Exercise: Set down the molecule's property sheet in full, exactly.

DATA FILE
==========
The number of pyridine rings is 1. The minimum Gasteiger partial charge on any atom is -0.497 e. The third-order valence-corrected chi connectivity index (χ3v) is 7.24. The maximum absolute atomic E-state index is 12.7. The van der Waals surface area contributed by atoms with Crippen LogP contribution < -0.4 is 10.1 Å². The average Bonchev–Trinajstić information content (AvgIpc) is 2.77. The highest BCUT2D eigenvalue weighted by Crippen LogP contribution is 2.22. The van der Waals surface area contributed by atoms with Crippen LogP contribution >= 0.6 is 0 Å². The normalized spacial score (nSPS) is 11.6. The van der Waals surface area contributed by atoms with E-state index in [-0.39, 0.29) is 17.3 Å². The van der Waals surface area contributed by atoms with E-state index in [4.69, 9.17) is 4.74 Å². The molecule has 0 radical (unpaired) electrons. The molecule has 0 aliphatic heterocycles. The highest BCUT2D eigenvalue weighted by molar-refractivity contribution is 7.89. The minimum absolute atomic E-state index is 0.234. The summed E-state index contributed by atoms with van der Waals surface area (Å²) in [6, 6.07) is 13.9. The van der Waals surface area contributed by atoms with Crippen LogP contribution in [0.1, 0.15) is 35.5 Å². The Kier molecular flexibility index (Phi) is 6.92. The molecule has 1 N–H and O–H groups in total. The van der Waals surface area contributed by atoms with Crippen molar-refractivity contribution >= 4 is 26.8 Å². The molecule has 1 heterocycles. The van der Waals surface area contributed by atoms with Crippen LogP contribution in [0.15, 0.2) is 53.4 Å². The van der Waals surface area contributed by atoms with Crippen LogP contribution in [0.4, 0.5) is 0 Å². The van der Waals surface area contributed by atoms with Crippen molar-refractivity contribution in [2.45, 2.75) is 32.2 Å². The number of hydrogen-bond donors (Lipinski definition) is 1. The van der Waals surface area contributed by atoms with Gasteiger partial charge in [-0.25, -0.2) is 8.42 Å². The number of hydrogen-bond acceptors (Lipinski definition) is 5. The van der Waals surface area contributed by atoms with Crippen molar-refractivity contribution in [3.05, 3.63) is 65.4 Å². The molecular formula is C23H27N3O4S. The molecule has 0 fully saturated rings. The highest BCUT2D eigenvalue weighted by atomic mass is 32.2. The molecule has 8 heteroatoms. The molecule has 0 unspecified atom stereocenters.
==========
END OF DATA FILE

The number of pyridine rings is 1. The minimum Gasteiger partial charge on any atom is -0.497 e. The third-order valence-corrected chi connectivity index (χ3v) is 7.24. The maximum absolute atomic E-state index is 12.7. The van der Waals surface area contributed by atoms with Crippen LogP contribution < -0.4 is 10.1 Å². The average Bonchev–Trinajstić information content (AvgIpc) is 2.77. The highest BCUT2D eigenvalue weighted by Crippen LogP contribution is 2.22. The van der Waals surface area contributed by atoms with Crippen LogP contribution >= 0.6 is 0 Å². The normalized spacial score (nSPS) is 11.6. The van der Waals surface area contributed by atoms with E-state index in [-0.39, 0.29) is 17.3 Å². The van der Waals surface area contributed by atoms with E-state index in [4.69, 9.17) is 4.74 Å². The molecule has 0 radical (unpaired) electrons. The molecule has 0 aliphatic heterocycles. The highest BCUT2D eigenvalue weighted by molar-refractivity contribution is 7.89. The minimum absolute atomic E-state index is 0.234. The summed E-state index contributed by atoms with van der Waals surface area (Å²) in [6, 6.07) is 13.9. The van der Waals surface area contributed by atoms with Crippen LogP contribution in [0.1, 0.15) is 35.5 Å². The Kier molecular flexibility index (Phi) is 6.92. The molecule has 1 N–H and O–H groups in total. The van der Waals surface area contributed by atoms with Crippen molar-refractivity contribution >= 4 is 26.8 Å². The molecule has 1 heterocycles. The van der Waals surface area contributed by atoms with Crippen LogP contribution in [0.15, 0.2) is 53.4 Å². The van der Waals surface area contributed by atoms with Crippen LogP contribution in [0.4, 0.5) is 0 Å². The van der Waals surface area contributed by atoms with Crippen molar-refractivity contribution in [2.45, 2.75) is 32.2 Å². The number of hydrogen-bond donors (Lipinski definition) is 1. The van der Waals surface area contributed by atoms with Gasteiger partial charge in [-0.25, -0.2) is 8.42 Å². The number of hydrogen-bond acceptors (Lipinski definition) is 5. The van der Waals surface area contributed by atoms with Crippen molar-refractivity contribution in [3.05, 3.63) is 65.4 Å². The molecular formula is C23H27N3O4S. The molecule has 0 fully saturated rings. The highest BCUT2D eigenvalue weighted by atomic mass is 32.2. The molecule has 8 heteroatoms. The molecule has 0 unspecified atom stereocenters.